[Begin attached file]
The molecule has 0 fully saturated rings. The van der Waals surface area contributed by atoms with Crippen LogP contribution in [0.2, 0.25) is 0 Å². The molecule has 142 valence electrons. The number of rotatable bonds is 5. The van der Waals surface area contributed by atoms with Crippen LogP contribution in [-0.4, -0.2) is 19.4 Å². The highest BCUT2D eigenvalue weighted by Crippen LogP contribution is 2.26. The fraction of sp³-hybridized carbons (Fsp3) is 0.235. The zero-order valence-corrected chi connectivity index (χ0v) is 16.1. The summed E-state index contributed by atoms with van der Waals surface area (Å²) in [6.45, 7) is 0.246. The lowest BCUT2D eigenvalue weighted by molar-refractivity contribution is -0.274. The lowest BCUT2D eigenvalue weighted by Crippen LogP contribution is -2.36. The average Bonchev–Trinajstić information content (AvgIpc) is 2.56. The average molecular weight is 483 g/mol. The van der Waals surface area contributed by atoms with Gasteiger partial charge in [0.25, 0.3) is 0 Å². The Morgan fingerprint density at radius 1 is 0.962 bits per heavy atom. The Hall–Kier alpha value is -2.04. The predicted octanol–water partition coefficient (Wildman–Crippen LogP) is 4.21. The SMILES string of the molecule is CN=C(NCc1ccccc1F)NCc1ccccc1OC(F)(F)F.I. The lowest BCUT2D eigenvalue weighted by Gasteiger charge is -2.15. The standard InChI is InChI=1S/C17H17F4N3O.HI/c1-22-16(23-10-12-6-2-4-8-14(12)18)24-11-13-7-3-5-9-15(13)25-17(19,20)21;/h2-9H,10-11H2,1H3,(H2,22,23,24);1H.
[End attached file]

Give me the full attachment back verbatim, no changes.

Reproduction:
The molecule has 0 fully saturated rings. The van der Waals surface area contributed by atoms with Crippen LogP contribution in [0.2, 0.25) is 0 Å². The molecule has 142 valence electrons. The number of rotatable bonds is 5. The van der Waals surface area contributed by atoms with Crippen LogP contribution in [-0.4, -0.2) is 19.4 Å². The highest BCUT2D eigenvalue weighted by Crippen LogP contribution is 2.26. The fraction of sp³-hybridized carbons (Fsp3) is 0.235. The zero-order valence-corrected chi connectivity index (χ0v) is 16.1. The summed E-state index contributed by atoms with van der Waals surface area (Å²) in [6.45, 7) is 0.246. The lowest BCUT2D eigenvalue weighted by molar-refractivity contribution is -0.274. The lowest BCUT2D eigenvalue weighted by Crippen LogP contribution is -2.36. The average Bonchev–Trinajstić information content (AvgIpc) is 2.56. The average molecular weight is 483 g/mol. The van der Waals surface area contributed by atoms with Gasteiger partial charge in [0.25, 0.3) is 0 Å². The Morgan fingerprint density at radius 1 is 0.962 bits per heavy atom. The Hall–Kier alpha value is -2.04. The predicted octanol–water partition coefficient (Wildman–Crippen LogP) is 4.21. The SMILES string of the molecule is CN=C(NCc1ccccc1F)NCc1ccccc1OC(F)(F)F.I. The lowest BCUT2D eigenvalue weighted by Gasteiger charge is -2.15. The standard InChI is InChI=1S/C17H17F4N3O.HI/c1-22-16(23-10-12-6-2-4-8-14(12)18)24-11-13-7-3-5-9-15(13)25-17(19,20)21;/h2-9H,10-11H2,1H3,(H2,22,23,24);1H.